Kahlo in the Barbizon Plaza Hotel in Manhattan in 1933


Mexico’s popular culture was imprinted in the artist’s soul. In Mexican people’s worldview life is meant to be enjoyed. Despite living in constant pain, this was Frida’s mindset. “Nothing is worth more than laughter,” she wrote. “Tragedy is the most ridiculous thing.”  

Frida lived dying. She contracted polio at the age of 6, and the stricken leg was deformed and deteriorated throughout her life. At age 18 she was in a traffic accident that broke her spinal column in three places, crushed her left foot, broke her collarbone, two ribs, and her pelvis. She had 30 surgeries throughout her life, the last one just months before dying. Yet, she always looked and lived like a queen, as Mexican singer Jorge Alfredo Vargas’ ballad I am still kingtells his people to do.

Kahlo learned to seduce the camera. “If you look at her photo’s she’s always posing,” says Trujillo. “Her father was a great photographer. From a young age she used to go to work with him because he was an epileptic.”



Frida Kahlo in all her glory, circa 1937. Photo by Nickolas Muray.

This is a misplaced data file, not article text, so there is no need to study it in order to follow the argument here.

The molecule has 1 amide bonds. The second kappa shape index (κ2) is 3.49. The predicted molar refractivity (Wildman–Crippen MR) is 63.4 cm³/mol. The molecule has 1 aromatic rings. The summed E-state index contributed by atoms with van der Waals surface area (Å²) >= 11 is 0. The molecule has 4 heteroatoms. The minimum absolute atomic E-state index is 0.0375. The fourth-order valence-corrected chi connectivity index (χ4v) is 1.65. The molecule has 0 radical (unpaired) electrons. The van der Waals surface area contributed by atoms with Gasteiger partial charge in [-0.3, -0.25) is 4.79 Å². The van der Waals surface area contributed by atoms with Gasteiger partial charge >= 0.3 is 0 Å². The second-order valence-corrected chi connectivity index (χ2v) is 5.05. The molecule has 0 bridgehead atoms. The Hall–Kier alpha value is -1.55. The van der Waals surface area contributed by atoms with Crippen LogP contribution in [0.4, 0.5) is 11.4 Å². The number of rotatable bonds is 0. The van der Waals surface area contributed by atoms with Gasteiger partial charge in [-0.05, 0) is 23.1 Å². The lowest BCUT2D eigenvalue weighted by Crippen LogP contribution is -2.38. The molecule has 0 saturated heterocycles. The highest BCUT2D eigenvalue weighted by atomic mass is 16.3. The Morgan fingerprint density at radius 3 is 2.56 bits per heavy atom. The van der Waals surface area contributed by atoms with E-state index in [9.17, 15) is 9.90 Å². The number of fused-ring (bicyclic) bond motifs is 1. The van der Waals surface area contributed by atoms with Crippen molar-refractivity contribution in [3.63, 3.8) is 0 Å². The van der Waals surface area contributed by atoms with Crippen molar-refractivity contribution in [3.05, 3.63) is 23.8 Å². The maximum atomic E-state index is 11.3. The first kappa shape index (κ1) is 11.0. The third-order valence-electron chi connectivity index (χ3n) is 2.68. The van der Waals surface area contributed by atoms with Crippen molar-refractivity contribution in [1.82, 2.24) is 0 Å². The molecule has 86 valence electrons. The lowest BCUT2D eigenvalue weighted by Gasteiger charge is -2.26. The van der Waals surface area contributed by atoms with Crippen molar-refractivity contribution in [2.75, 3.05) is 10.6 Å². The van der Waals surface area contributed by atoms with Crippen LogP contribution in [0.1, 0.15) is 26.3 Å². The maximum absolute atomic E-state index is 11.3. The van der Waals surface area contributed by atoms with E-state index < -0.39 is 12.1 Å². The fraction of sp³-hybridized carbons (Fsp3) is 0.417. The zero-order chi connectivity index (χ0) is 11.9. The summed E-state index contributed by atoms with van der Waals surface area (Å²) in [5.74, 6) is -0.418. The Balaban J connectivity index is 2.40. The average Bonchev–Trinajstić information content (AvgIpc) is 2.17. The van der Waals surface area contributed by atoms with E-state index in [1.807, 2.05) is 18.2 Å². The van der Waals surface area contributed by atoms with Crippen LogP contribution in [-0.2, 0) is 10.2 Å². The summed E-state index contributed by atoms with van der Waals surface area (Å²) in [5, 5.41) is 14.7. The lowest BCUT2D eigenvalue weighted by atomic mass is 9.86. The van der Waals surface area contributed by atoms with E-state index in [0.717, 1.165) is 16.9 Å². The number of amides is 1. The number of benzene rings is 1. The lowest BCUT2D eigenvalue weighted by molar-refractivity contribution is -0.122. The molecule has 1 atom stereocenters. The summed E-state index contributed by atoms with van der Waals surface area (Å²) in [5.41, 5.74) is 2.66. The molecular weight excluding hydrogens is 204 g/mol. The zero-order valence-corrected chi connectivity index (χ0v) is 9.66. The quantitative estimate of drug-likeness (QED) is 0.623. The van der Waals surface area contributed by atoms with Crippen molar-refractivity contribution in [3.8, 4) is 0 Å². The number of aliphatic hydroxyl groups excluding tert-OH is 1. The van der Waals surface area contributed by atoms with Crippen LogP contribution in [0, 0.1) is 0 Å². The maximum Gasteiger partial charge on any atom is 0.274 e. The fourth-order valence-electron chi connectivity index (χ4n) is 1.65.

Frida created a disguise that hid and exhibit her at the same time, just as renown Mexican writer Octavio Paz says his countrymen tend to do. 

Constant pain, vibrant creativity or perhaps the mix of both made Frida extremely self-aware. But instead of hiding her uniqueness she chose to underline it and make it remarkable. She embraced her soul, and made being herself and end in itself. That’s why she’s so magnetic.

“I paint my own reality,” she famously wrote. And her reality resonates with a lot of society’s current concerns: she painted her disabilities, believed every human has a masculine and a feminine side, and embraced both of them. She was an intelligent, free thinking woman, intellectually restless, and unrestrained by society.

In a nutshell: if love is hunger for life, as Paz writes, then Kahlo was full of love.




 Hilda Trujillo


"My dear boy:

(...) Never in my entire life will I forget your presence. You took me in when I was shattered and gave me back complete, whole."

Quote in Diary, p. 155



"The devil is blond

And in his blue eyes

Two little stars ignited love

With his tie and his red panties.

I find the devil charming."

"The Devil" poem, undated 




Cristina Esguerra is a philosopher and a journalist. She has an M.A in Philosophy from the Freie Universität and an M.A in Arts and Culture from Columbia Journalism School. She’s currently working as a freelance journalist between Bogotá and Berlin, writing for ArtDependece, eltiempo.com, Semana, and Contemporary&, among other media outlets.

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Roman Pyatkovka, “VELVET SADNESS”, (1996), photograph glued on velvet passe-partout (paper).

Roman Pyatkovka, “VELVET SADNESS”, (1996), photograph glued on velvet passe-partout (paper).